The Pope dedicated the date of the battle to Our Lady of Victories, and in Protestant England Queen Elizabeth ordered church bells to be rung in celebration.

As for our Pope Benedict, I can't believe it was a coincidence that he gave his Regensburg lecture on the very anniversary of the breaking of the Turkish siege of Vienna in 1683.

This was just as well, as the border of the Ottoman Empire just intersected with the county where my father's ancestors have lived for well over a thousand years.

Moral: it is a matter of history that Islam in arms has never been rolled back by prayer only, but always by Christian armies.

Paulinus said...

The question is, how much more muscular do we need to become as Catholics when confronted with Islamic extremists intimidating worshippers on their way into Westminster Cathedral.[Michael Petek]

The constant praying of the rosary with hypertrophy all the muscles you'll need for this fight - and it will be a long one.

There is an element of moral courage that will be required in this - the facing down of Islam (an honour-obsessed cult) every time the likes of Inayat Bunglawala, or Anjem Choudray try the shakedown (you know - "Do what we say and no-one gets hurt"). We also need to constantly point out the deficiencies in our media who seem in thrall to this weird Arabian heresy.(especially the BBC and The Guardian)

As Churchill said: "Continue to pester, nag and bite"

John Petigrue said...

How sensible, Paulinus! Never thought of Churchill as prayer guru. But an excellent comment.

Michael Petek said...

Well said, Paulinus! I remember the Croatian war of independence against the Serbs during the 1990s, and some of the old people said, "God is with us, and he will aim the rifles of our sons!"

When we pray the Rosary for our armed forces in Afghanistan and Iraq - and remember October is the month of Our Lady of Victories on account of the Battle of Lepanto - we can expect the Taliban and al Qaeda to feel a little more ill.

Maureen Pickering said...

Michael, Are you some kind of Catholic Jihaddist, I don't recognise these rantings as Christian.

robyn clayton-jones said...

The Pope said, "A Christian always stands with the crucified, even if he is crucified by the crucifier".

Amy said...

Isn't this your sermon from Cosmos and Damian, with abit of tweaking?

Michael Petek said...

No, Maureen, I'm not some jihadist, Catholic or otherwise! I yield to no-one in my insistence that: (a) the use of the sword is reserved to the State; (b) the State is to use it in a just cause only, namely national defence and the restraint of aggression or injustices commensurate with it. When it does so it commits no evil, but acts in a morally good way.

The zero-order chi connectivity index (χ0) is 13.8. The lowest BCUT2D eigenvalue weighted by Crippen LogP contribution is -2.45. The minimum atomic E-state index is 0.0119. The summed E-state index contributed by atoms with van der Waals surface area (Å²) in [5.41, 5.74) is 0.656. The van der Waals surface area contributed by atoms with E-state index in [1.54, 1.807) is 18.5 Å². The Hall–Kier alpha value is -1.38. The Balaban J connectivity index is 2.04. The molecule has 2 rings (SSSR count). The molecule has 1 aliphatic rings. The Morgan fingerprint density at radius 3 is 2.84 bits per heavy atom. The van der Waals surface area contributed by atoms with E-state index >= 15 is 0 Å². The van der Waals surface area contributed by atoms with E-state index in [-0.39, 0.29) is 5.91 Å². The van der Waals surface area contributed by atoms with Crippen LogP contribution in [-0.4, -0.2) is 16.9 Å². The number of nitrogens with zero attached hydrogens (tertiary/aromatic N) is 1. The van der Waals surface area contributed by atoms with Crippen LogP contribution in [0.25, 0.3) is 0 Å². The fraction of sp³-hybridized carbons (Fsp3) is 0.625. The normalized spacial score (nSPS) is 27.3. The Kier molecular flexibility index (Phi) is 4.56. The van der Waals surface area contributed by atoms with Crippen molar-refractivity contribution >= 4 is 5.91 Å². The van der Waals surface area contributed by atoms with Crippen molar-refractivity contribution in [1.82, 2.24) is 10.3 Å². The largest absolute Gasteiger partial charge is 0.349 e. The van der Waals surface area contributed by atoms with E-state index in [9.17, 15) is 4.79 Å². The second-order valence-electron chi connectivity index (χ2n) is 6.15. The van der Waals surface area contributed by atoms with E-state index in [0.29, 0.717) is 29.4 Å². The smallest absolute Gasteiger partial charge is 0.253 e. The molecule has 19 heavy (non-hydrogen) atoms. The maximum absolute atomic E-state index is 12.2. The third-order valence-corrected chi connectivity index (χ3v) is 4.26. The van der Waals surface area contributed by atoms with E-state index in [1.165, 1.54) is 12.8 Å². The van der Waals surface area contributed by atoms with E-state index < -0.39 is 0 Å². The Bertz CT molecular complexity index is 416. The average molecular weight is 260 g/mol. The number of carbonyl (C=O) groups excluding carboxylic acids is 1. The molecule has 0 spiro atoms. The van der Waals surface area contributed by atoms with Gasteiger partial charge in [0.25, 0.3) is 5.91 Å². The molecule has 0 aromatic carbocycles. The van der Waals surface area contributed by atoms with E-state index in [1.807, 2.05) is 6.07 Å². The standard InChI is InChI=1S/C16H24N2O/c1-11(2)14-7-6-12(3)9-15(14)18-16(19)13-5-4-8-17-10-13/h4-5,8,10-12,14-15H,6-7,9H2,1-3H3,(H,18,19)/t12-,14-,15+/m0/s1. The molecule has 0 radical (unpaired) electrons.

The civil power can't use armed force to spread even the true religion, but it can use it against aggressors seeking to impose a false one, or to persecute the Church, or Christians in odium fidei if the persecution is genocidal or otherwise a crime against humanity.

If the civil power is itself confessionally Christian, such a war might even qualify as a lawful Crusade. However, the civil power could not attach any indulgences or other spiritual benefits to participation in it without the concurrence of the Pope.

The Croatian war of independence (which my cousin was involved in for a time) was a lawful defence against Serbian aggression. So was the battle of Vienna in 1683 against Turkish expansionism. In both cases, God was involved by His Providence, for He is the Lord of Hosts.

Croatia was then known as antemurale Christianitatis, and not for nothing. There is a better than even chance that my father's ancestors were involved, as peasants would have been in those days, in the armed defence against the Turkish threat.

As for my mother's ancestors, they were Polish nobles, so it is also more than a little probable that they marched to Vienna with King John III Sobieski. So you will understand that I am as proud of them and what they did in 1683 as of my maternal grandfather for having set out to kill Hitler during WW2.

If Vienna had gone the other way, the Turks would have conquered my ancestors' county (they had already reached the eastern end of it, and had raided into it for donkey's years) and my father would almost certainly have been a Muslim. So would I. Then you would have seen some jihad!